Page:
Florida team and Mexico to play for world title

Ripken World Series

August 16, 2008|By Sandra McKee | Sandra McKee,Sun reporter

It took 11 1/2 innings and the first error of the night, but Mexico finally got the break it needed to beat Japan, 4-0, and win the international championship of the Cal Ripken World Series last night in Aberdeen.

Mexico, the defending champion, will play U.S. champion Jupiter, Fla., at 3 p.m. today for the world championship here in cozy Cal Sr.'s Yard, a petite replica of Oriole Park at Camden Yards.

Jupiter came back from a two-run deficit to beat Lexington, Ky., 7-2, last night, led by Kevin Fry, who had a home run, two runs and two RBIs. Fry also pitched all six innings, allowing just three hits and two runs. He struck out eight and ended the night with a 1.95 ERA.

The international game was also supposed to be six innings, just like the U.S. game. But it took 12 innings over three hours and 24 minutes to determine a winner, making it the longest game in Major/70 (12-year-olds and under competition and 70-foot base paths).

The pros might be envious of the perfection Mexico and Japan showed.

It wasn't until the top of the 12th that either team stumbled. With one out, Japan's pitcher Gaisho Kosuga walked Mexico's second baseman, David Salcido. Stepping to the plate, Mario Rodriguez, who pitched the final 4 2/3 innings, hit a grounder to third that allowed Salcido to advance to second. The speedy second baseman then went to third on the throw to first. Rodriguez was out, but Japan's first baseman, Taisuke Egawa, hurried a throw back to third in an attempt to stop Salcido, only to overthrow the third baseman, allowing Salcido to score and break the 0-0 tie and the heart of Japan's pitcher.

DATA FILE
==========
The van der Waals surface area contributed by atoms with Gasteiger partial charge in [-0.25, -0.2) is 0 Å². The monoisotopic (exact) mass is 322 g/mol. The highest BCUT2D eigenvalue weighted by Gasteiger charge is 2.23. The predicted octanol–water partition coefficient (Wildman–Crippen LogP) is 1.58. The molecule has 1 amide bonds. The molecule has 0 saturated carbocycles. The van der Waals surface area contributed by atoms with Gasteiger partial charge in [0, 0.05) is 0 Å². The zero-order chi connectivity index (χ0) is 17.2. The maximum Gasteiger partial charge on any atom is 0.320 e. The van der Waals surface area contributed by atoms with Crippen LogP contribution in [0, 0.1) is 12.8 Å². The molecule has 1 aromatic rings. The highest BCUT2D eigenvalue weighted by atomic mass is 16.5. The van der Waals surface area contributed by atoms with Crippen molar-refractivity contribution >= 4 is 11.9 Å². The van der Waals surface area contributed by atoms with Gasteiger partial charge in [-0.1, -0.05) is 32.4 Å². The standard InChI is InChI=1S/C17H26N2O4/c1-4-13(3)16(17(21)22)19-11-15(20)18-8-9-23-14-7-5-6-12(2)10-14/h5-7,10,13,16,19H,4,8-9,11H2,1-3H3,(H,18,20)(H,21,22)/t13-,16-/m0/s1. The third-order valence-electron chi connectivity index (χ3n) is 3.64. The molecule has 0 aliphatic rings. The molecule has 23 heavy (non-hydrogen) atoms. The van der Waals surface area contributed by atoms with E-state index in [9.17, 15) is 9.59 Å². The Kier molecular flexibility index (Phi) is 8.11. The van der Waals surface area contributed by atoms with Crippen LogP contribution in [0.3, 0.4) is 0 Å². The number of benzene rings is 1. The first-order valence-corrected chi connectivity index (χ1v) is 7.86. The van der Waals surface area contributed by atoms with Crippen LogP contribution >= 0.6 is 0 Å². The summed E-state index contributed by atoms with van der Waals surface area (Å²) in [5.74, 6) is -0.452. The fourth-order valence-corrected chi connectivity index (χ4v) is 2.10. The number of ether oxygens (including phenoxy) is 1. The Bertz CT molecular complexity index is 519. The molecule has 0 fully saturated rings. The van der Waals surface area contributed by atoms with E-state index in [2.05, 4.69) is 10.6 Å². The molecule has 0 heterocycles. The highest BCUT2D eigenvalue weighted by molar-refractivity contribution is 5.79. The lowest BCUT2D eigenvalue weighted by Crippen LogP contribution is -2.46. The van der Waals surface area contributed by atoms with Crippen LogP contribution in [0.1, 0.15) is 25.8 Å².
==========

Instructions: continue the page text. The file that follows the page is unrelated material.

Kosuga then gave up a walk and a single and watched in horror as Mexico's center fielder Emilio Arvizu hit a home run over the 263-foot center-field fence.

"During the last few innings, we were just playing for one run," Mexico manager Bernardo Tapja Huerrero said. "Obviously, we're happy to get a win in a game like that, but it's just a shame that their pitcher who had a perfect game had to come away empty-handed."

Japan's starting pitcher, Shogo Sakai, pitched a perfect six innings, striking out nine. He threw 60 pitches, 41 for strikes.

Mexico's Jesus Rios, who hit two batters, was just as effective. He allowed one hit in regulation, and Japan's three base runners never got home.

"We did the best we could," Japan's manager Koji Kondo said. "Our starting pitcher had a perfect game, so we can't complain about that. It was a great game all around and we are honored to play a great team like Mexico."


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